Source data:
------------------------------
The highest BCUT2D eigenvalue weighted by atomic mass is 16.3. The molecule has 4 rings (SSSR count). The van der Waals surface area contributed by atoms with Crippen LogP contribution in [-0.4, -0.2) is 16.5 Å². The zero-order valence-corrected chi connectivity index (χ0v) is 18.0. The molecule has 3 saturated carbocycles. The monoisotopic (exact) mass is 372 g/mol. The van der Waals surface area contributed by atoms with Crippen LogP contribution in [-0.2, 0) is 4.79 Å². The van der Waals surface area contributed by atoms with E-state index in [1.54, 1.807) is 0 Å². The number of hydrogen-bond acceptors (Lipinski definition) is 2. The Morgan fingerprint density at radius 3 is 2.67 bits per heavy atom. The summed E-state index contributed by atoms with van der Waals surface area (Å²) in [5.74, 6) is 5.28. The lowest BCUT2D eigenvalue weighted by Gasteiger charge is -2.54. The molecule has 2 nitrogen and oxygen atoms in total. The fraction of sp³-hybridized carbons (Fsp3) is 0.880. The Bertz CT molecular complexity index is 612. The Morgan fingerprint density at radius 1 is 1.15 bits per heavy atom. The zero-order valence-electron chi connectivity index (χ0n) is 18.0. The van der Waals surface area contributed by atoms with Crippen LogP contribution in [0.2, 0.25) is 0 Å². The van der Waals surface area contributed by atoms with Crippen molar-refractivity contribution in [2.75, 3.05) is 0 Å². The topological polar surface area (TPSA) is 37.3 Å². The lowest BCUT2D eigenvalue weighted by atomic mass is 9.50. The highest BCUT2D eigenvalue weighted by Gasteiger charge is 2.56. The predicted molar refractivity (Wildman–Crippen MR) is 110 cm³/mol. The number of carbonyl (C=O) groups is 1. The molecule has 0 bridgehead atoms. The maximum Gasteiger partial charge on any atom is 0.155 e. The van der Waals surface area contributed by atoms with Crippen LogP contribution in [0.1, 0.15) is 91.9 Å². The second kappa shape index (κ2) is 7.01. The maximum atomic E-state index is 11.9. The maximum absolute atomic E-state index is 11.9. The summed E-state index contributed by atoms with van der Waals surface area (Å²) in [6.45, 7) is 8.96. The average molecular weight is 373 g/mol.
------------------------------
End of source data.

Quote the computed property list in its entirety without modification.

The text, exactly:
The highest BCUT2D eigenvalue weighted by atomic mass is 16.3. The molecule has 4 rings (SSSR count). The van der Waals surface area contributed by atoms with Crippen LogP contribution in [-0.4, -0.2) is 16.5 Å². The zero-order valence-corrected chi connectivity index (χ0v) is 18.0. The molecule has 3 saturated carbocycles. The monoisotopic (exact) mass is 372 g/mol. The van der Waals surface area contributed by atoms with Crippen LogP contribution in [-0.2, 0) is 4.79 Å². The van der Waals surface area contributed by atoms with E-state index in [1.54, 1.807) is 0 Å². The number of hydrogen-bond acceptors (Lipinski definition) is 2. The Morgan fingerprint density at radius 3 is 2.67 bits per heavy atom. The summed E-state index contributed by atoms with van der Waals surface area (Å²) in [5.74, 6) is 5.28. The lowest BCUT2D eigenvalue weighted by Gasteiger charge is -2.54. The molecule has 2 nitrogen and oxygen atoms in total. The fraction of sp³-hybridized carbons (Fsp3) is 0.880. The Bertz CT molecular complexity index is 612. The Morgan fingerprint density at radius 1 is 1.15 bits per heavy atom. The zero-order valence-electron chi connectivity index (χ0n) is 18.0. The van der Waals surface area contributed by atoms with Crippen LogP contribution in [0.2, 0.25) is 0 Å². The van der Waals surface area contributed by atoms with Crippen molar-refractivity contribution in [2.75, 3.05) is 0 Å². The topological polar surface area (TPSA) is 37.3 Å². The lowest BCUT2D eigenvalue weighted by atomic mass is 9.50. The highest BCUT2D eigenvalue weighted by Gasteiger charge is 2.56. The predicted molar refractivity (Wildman–Crippen MR) is 110 cm³/mol. The number of carbonyl (C=O) groups is 1. The molecule has 0 bridgehead atoms. The maximum Gasteiger partial charge on any atom is 0.155 e. The van der Waals surface area contributed by atoms with Crippen LogP contribution in [0.1, 0.15) is 91.9 Å². The second kappa shape index (κ2) is 7.01. The maximum atomic E-state index is 11.9. The maximum absolute atomic E-state index is 11.9. The summed E-state index contributed by atoms with van der Waals surface area (Å²) in [6.45, 7) is 8.96. The average molecular weight is 373 g/mol.